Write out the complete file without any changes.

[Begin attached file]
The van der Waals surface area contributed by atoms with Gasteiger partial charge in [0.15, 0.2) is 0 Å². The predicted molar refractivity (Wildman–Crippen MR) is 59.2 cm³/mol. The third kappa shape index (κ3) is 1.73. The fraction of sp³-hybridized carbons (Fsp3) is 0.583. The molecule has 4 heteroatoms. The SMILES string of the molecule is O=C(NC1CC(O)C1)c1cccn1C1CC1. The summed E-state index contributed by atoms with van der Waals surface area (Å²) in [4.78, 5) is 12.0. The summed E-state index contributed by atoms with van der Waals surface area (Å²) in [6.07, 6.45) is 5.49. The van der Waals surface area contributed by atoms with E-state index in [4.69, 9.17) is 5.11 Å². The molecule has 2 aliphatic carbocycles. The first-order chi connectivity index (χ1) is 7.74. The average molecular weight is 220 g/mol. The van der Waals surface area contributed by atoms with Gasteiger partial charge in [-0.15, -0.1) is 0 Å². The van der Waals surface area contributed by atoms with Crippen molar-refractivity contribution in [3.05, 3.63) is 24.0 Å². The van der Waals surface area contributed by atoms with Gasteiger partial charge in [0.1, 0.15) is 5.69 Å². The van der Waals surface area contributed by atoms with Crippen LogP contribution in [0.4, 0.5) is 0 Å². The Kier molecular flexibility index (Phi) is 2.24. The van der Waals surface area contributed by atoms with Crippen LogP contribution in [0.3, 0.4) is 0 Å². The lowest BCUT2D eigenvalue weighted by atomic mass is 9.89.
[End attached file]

The van der Waals surface area contributed by atoms with Gasteiger partial charge in [0.15, 0.2) is 0 Å². The predicted molar refractivity (Wildman–Crippen MR) is 59.2 cm³/mol. The third kappa shape index (κ3) is 1.73. The fraction of sp³-hybridized carbons (Fsp3) is 0.583. The molecule has 4 heteroatoms. The SMILES string of the molecule is O=C(NC1CC(O)C1)c1cccn1C1CC1. The summed E-state index contributed by atoms with van der Waals surface area (Å²) in [4.78, 5) is 12.0. The summed E-state index contributed by atoms with van der Waals surface area (Å²) in [6.07, 6.45) is 5.49. The van der Waals surface area contributed by atoms with E-state index in [4.69, 9.17) is 5.11 Å². The molecule has 2 aliphatic carbocycles. The first-order chi connectivity index (χ1) is 7.74. The average molecular weight is 220 g/mol. The van der Waals surface area contributed by atoms with Gasteiger partial charge in [-0.15, -0.1) is 0 Å². The van der Waals surface area contributed by atoms with Crippen molar-refractivity contribution in [3.05, 3.63) is 24.0 Å². The van der Waals surface area contributed by atoms with Gasteiger partial charge in [0.1, 0.15) is 5.69 Å². The van der Waals surface area contributed by atoms with Crippen LogP contribution in [0.4, 0.5) is 0 Å². The Kier molecular flexibility index (Phi) is 2.24. The van der Waals surface area contributed by atoms with Crippen LogP contribution in [0.3, 0.4) is 0 Å². The lowest BCUT2D eigenvalue weighted by atomic mass is 9.89.